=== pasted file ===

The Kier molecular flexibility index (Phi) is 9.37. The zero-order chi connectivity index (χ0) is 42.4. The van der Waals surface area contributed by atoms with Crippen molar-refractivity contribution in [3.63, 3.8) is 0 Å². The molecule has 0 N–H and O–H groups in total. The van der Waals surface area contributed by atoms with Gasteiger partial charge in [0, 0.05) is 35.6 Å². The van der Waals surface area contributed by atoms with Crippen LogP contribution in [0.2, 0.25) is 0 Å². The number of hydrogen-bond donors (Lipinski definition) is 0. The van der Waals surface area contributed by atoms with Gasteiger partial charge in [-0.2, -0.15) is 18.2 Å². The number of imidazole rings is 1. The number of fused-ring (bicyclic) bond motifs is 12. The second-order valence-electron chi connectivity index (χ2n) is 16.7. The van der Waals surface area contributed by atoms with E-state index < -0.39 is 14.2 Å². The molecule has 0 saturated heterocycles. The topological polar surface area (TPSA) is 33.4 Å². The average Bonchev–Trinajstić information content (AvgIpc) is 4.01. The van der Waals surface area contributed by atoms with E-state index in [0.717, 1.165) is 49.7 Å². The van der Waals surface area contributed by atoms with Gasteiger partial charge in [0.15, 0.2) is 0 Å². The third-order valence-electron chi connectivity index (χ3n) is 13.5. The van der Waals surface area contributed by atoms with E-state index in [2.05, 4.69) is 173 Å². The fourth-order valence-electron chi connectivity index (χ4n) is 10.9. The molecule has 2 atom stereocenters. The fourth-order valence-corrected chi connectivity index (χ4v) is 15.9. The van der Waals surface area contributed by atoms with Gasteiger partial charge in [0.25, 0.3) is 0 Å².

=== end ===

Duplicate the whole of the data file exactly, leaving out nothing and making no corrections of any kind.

The Kier molecular flexibility index (Phi) is 9.37. The zero-order chi connectivity index (χ0) is 42.4. The van der Waals surface area contributed by atoms with Crippen molar-refractivity contribution in [3.63, 3.8) is 0 Å². The molecule has 0 N–H and O–H groups in total. The van der Waals surface area contributed by atoms with Gasteiger partial charge in [0, 0.05) is 35.6 Å². The van der Waals surface area contributed by atoms with Crippen LogP contribution in [0.2, 0.25) is 0 Å². The number of hydrogen-bond donors (Lipinski definition) is 0. The van der Waals surface area contributed by atoms with Gasteiger partial charge in [-0.2, -0.15) is 18.2 Å². The number of imidazole rings is 1. The number of fused-ring (bicyclic) bond motifs is 12. The second-order valence-electron chi connectivity index (χ2n) is 16.7. The van der Waals surface area contributed by atoms with E-state index < -0.39 is 14.2 Å². The molecule has 0 saturated heterocycles. The topological polar surface area (TPSA) is 33.4 Å². The average Bonchev–Trinajstić information content (AvgIpc) is 4.01. The van der Waals surface area contributed by atoms with E-state index in [0.717, 1.165) is 49.7 Å². The van der Waals surface area contributed by atoms with Gasteiger partial charge in [0.15, 0.2) is 0 Å². The third-order valence-electron chi connectivity index (χ3n) is 13.5. The van der Waals surface area contributed by atoms with E-state index in [2.05, 4.69) is 173 Å². The fourth-order valence-electron chi connectivity index (χ4n) is 10.9. The molecule has 2 atom stereocenters. The fourth-order valence-corrected chi connectivity index (χ4v) is 15.9. The van der Waals surface area contributed by atoms with Gasteiger partial charge in [0.25, 0.3) is 0 Å².